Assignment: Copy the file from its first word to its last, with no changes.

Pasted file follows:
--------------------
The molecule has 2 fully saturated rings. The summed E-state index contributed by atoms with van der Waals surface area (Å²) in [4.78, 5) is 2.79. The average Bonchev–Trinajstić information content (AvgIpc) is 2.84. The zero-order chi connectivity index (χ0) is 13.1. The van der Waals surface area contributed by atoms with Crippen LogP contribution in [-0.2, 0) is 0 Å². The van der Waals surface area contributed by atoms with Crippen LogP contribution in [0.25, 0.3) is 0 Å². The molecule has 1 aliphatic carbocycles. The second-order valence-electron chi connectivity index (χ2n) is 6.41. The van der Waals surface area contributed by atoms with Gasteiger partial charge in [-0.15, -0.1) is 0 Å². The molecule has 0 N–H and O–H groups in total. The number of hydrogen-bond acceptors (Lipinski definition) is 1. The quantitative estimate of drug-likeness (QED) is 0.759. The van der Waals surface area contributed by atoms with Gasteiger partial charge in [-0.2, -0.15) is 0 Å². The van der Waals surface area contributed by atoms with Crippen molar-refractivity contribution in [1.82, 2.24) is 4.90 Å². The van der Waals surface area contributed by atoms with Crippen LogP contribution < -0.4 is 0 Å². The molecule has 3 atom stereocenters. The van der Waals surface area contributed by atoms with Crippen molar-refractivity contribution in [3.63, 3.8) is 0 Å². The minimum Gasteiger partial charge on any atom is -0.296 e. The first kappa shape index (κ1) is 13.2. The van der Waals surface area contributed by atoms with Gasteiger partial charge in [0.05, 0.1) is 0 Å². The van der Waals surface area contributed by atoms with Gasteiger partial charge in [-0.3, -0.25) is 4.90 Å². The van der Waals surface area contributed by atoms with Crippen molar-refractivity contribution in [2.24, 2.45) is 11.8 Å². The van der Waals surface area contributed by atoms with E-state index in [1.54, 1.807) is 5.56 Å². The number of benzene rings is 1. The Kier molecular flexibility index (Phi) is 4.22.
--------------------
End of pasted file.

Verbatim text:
The molecule has 2 fully saturated rings. The summed E-state index contributed by atoms with van der Waals surface area (Å²) in [4.78, 5) is 2.79. The average Bonchev–Trinajstić information content (AvgIpc) is 2.84. The zero-order chi connectivity index (χ0) is 13.1. The van der Waals surface area contributed by atoms with Crippen LogP contribution in [-0.2, 0) is 0 Å². The van der Waals surface area contributed by atoms with Crippen LogP contribution in [0.25, 0.3) is 0 Å². The molecule has 1 aliphatic carbocycles. The second-order valence-electron chi connectivity index (χ2n) is 6.41. The van der Waals surface area contributed by atoms with Gasteiger partial charge in [-0.15, -0.1) is 0 Å². The molecule has 0 N–H and O–H groups in total. The number of hydrogen-bond acceptors (Lipinski definition) is 1. The quantitative estimate of drug-likeness (QED) is 0.759. The van der Waals surface area contributed by atoms with Gasteiger partial charge in [-0.2, -0.15) is 0 Å². The van der Waals surface area contributed by atoms with Crippen molar-refractivity contribution in [1.82, 2.24) is 4.90 Å². The van der Waals surface area contributed by atoms with Crippen LogP contribution < -0.4 is 0 Å². The molecule has 3 atom stereocenters. The van der Waals surface area contributed by atoms with Crippen molar-refractivity contribution in [3.63, 3.8) is 0 Å². The minimum Gasteiger partial charge on any atom is -0.296 e. The first kappa shape index (κ1) is 13.2. The van der Waals surface area contributed by atoms with Gasteiger partial charge in [0.05, 0.1) is 0 Å². The van der Waals surface area contributed by atoms with Gasteiger partial charge in [-0.3, -0.25) is 4.90 Å². The van der Waals surface area contributed by atoms with Crippen molar-refractivity contribution in [2.24, 2.45) is 11.8 Å². The van der Waals surface area contributed by atoms with E-state index in [1.54, 1.807) is 5.56 Å². The number of benzene rings is 1. The Kier molecular flexibility index (Phi) is 4.22.